“The guy who was singing? He’s nice, but he’s a bit too much for me … it’s like he wants to be Mexican or something…”

I glanced over at Benjamin in his tucked-in Ralph Lauren shirt, speaking rapid-fire Spanish with exaggerated hand motions.

You don’t want to be that guy. All of us first-worlders who are down there in shithole countries have some kind of issues. We’re a little off. But you don’t have to be a sycophant, a wannabe. Or, as they used to say in the 90s, a nut rider.

Because the fact is your cultural upbringing are at least almost as much a part of you as your genetic DNA, if not more so. That’s why the nature-vs.-nurture debate has been going on for millenia. There’s nothing you can ever do to be one of them, even if you spend 30 years down here. You’ll always be a foreigner, a sojourner, an immigrant, an expat.

So don’t go overboard with their music, their culture. That’s like being an illegal immigrant who supports Trump or B-Rad from the ‘Bu. Or better yet, an Asian Elvis impersonator. Not an Asian-American Elvis, but an Asian Asian who speaks broken English … impersonating Elvis. You’re a laughable item. They’re not laughing with you, they’re laughing at you.

Not getting laid is just one consequence. In prison you can get turned out for trying to be something you’re not.

The Spectrum

expat continuum

I actually fall to the left of center on this spectrum. I dig a lot of Latin music, down to Peruvian Creole and valz. I publish a booster website and travel guidebook for the city of Lima. I used to publish the news from Peru. I’ve owned Peruvian equities. I go to a bullfight every year. I’m constantly drooling over the food. I have a Peru soccer jersey, three coat-of-arms hats and five t-shirts.

I’m almost making myself cringe. But I keep it real.

I tell Peruvians that soccer is a girl’s sport every chance I get. I don’t let my children watch Peruvian television because it’s garbage. I mock the petty politics. I praise the food but criticize the service. I make fun of the wimps at the gym and their whack training.

I expose Argentines’ arrogance. I call out all of Latin America for their lack of virility, the toxic anti-intellectual politics and preach to them how to be great again.

Why? Because …

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8 comments

  1. “Huayno is only listened to in Peru and Bolivia. ” ho ho hooooooooooo.

    It’s Wayno in Peru and Huayño in Bolivia, Col.

    And elsewhere – 5 national territories at least (excluding the diaspora).

    It’s DANCE music, but gringos are no good at dancing it. Watch a Bolivian, Peruvian, Ecuadorian, North Argentine, or Aymará Chilean LISTENING to it? LMFAO, put on some wayno etc and they will all be on the floor. And very inventive it is too. Just don’t stamp ON the beat….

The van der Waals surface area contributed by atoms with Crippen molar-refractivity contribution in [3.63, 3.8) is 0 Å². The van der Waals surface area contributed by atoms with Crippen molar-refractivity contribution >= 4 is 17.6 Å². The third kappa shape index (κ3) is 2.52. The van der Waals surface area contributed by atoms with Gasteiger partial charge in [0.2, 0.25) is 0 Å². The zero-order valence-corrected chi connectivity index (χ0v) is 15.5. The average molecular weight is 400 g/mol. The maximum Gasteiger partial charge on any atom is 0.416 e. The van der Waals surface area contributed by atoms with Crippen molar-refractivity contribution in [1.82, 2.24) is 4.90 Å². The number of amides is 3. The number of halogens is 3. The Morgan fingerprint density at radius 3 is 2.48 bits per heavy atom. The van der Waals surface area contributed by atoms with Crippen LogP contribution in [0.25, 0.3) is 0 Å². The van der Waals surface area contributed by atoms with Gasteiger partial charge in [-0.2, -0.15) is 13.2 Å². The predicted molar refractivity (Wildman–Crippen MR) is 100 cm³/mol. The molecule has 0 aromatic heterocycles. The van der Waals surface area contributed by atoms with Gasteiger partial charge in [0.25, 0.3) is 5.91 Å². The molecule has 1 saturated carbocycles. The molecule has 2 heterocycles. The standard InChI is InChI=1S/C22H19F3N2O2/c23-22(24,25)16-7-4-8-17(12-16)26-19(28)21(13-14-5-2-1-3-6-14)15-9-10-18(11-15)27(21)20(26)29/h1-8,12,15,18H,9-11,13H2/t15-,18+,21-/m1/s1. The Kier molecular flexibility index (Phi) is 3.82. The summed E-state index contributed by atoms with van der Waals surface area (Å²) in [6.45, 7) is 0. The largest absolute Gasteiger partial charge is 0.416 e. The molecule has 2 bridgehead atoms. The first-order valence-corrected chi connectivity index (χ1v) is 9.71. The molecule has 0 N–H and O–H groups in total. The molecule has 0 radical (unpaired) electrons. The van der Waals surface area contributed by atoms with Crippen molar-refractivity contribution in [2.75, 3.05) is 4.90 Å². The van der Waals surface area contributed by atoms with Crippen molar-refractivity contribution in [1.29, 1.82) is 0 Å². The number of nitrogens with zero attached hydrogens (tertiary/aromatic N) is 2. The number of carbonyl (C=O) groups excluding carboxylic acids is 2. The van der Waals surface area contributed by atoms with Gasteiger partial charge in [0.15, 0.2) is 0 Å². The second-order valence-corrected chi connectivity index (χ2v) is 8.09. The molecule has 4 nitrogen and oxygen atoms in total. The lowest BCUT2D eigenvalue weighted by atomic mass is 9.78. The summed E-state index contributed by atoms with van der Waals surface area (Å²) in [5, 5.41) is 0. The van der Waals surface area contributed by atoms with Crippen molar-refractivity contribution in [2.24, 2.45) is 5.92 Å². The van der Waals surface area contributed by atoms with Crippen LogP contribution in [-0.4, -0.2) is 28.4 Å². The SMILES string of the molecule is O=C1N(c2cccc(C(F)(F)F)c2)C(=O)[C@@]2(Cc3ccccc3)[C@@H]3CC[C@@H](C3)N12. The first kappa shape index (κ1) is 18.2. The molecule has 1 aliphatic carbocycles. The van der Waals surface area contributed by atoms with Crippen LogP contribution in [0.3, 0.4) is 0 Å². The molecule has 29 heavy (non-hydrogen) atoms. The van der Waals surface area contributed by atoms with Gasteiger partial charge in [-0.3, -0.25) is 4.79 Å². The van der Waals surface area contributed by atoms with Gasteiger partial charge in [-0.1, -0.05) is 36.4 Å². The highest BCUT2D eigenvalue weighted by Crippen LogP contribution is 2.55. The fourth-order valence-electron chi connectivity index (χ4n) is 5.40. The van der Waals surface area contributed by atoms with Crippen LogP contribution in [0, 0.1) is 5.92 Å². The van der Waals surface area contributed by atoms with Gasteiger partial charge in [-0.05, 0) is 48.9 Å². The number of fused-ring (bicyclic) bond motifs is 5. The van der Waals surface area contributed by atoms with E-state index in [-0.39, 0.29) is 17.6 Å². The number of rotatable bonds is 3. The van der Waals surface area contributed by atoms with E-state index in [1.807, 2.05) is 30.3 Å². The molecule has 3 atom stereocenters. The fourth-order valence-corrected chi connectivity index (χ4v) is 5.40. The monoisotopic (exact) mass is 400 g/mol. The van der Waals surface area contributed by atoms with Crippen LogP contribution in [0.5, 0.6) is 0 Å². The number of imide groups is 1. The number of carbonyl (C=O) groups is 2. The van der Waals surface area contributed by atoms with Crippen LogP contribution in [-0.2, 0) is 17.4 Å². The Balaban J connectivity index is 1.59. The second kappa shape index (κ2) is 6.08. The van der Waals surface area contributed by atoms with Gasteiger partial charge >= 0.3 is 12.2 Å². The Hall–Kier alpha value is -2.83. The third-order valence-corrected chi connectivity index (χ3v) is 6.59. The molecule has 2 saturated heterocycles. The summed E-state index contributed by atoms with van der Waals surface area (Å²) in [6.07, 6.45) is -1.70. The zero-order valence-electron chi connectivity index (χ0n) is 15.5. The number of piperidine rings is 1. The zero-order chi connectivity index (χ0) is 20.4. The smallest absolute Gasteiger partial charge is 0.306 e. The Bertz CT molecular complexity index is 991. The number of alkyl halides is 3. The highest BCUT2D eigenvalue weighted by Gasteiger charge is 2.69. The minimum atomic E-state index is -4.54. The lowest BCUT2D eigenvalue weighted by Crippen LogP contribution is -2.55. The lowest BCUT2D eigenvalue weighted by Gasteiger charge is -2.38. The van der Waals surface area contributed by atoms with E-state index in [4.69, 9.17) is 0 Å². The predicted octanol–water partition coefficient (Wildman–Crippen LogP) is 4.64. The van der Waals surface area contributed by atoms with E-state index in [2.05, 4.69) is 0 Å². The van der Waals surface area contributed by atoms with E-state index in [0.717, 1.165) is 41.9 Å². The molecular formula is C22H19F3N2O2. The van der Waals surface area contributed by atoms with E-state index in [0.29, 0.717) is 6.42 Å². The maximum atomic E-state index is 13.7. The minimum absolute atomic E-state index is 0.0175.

At the big weekend events in Lima, etc., etc., there are national wayno groups among all the other stuff (cumbia, huaylas mostly). It’s a social thing along with the pachamanca and roast cuy, but gringos don’t understand the social thing (We just want to be admired and hear about it).

    It’s one of the few genuine things that belong here and grew out of the mountain soil. It’s a bloody good thing that gringos don’t understand it. Leave Well Alone is what I say!

    Cheers…

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  2. Come on, Chinese beer is okay. That’s because it is all copied off of Tsingtao, which originated in the old German concession, or off of the Japanese stuff which came a little later.

    As to the lack of exportability of US country music, check this out, something of a country music scene in Uganda of all places:

    https://www.bbc.com/news/magazine-35929315

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  3. Watching some of these 1st world youtubbers living in shithole countries, the ones who have gone full latino, like gringo colombiano, that one who lives in Argentina, is cringy as fuck. You could probably write a funny article making fun of this new trend, look on youtube there are many of them, even in Peru.

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  4. In most Latin America countries, Cumbia (and now Reggaeton) is the most popular music. Colombia is the exception however. That’s where you get your Sala in large doses.

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  5. I’ve been reading this blog up and down hoping to gain insight into Latin America. What could be better than first hand account of people with ‘boots on the ground.’ I appreciate the fact everyone is different and everyone has difference experiences.
    Also, Latin America isn’t a homogeneous thing. I sense there is such a thing as a Latin temperament and Latin taste.
    The only music I like is old country, orchestral and metal.
    No offense, most Latino music comes across as pretty faggy. As in dick in the butt gay.
    I’m pretty sure even the guys from Sepulchura are closet homos.
    Where I live we have there are a lot of Latinos now. There all really fat. I don’t think they were as large when they left there home countries.